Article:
Intergroup Encounters in English Language Learning: Modeling the Impact of National IdentificationIntergroup Encounters in English Language Learning: Modeling the Impact of National Identification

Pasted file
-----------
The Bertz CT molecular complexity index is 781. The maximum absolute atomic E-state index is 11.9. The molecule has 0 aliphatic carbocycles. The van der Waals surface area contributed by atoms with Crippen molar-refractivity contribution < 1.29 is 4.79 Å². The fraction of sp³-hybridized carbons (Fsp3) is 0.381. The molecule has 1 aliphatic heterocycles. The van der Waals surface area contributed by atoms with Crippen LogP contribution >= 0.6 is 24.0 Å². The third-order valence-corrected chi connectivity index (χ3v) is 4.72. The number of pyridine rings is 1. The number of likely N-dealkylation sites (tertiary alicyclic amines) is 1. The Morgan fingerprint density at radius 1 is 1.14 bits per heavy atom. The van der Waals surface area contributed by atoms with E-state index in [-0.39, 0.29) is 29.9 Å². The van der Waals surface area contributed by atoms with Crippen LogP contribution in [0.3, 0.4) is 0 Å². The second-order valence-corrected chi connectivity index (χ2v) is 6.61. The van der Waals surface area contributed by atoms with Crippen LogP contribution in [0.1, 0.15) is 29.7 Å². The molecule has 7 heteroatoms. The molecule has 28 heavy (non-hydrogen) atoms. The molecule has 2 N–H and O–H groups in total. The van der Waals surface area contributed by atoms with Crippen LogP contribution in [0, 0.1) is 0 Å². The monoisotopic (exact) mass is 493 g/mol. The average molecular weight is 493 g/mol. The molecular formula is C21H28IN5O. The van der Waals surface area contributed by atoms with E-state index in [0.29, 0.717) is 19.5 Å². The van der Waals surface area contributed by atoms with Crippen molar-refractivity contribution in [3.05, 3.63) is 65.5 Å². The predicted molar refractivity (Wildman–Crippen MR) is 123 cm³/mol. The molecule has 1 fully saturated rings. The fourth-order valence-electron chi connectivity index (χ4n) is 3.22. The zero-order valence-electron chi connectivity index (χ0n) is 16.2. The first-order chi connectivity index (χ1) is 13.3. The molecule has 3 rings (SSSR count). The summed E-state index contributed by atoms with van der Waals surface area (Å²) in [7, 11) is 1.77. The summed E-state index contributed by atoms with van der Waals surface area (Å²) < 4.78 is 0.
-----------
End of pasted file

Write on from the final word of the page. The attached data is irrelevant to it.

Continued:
Paper presented at the Psychology of Language Learning 2 (PLL2) International Conference, The University of Jyvaskyla, Jyvaskyla, Finland. Given that fundamental concepts such as language can either “diminish a sense of national identity or reinforce it” (Edensor, 2002: 29), this presentation contends that one of the most influential affective variables impacting upon English language education within the sociocultural context of Japan is attachment to an imagined Japanese nation (singular), or to be more precise, the respective strength of attitudinal attachment students hold toward various dimensions of nation identification. Within current language-learning literature, the direct impact of national identification has been largely overlooked. Neglected is the obvious fact that the evolution of a “sense of national identification” often begins prior to student encounters with a “foreign” language and the “foreign” nationals who speak it. For both the individual and the collective “a national identity is formed and shaped first of all by domestic influences” (Pyle, 2007: 130) as part of conscious national education policy and planning. Motivated by the current void within mainstream language-learning literature, this presentation shares quantitative data collected from 1123 Japanese university students which sought to answer a single cardinal research question: What impact does the strength of attitudinal attachment students hold toward various dimensions of nation identification (i.e., commitment to national heritage, nationalism, patriotism and internationalism) have upon language-learner motivation within a university context that provides extensive intergroup contact opportunities with a population of non-Japanese “native speaker” English teachers? A broad analysis and discussion of the results will be offered and participants will be invited to consider the role of national identification in the learning of foreign languages.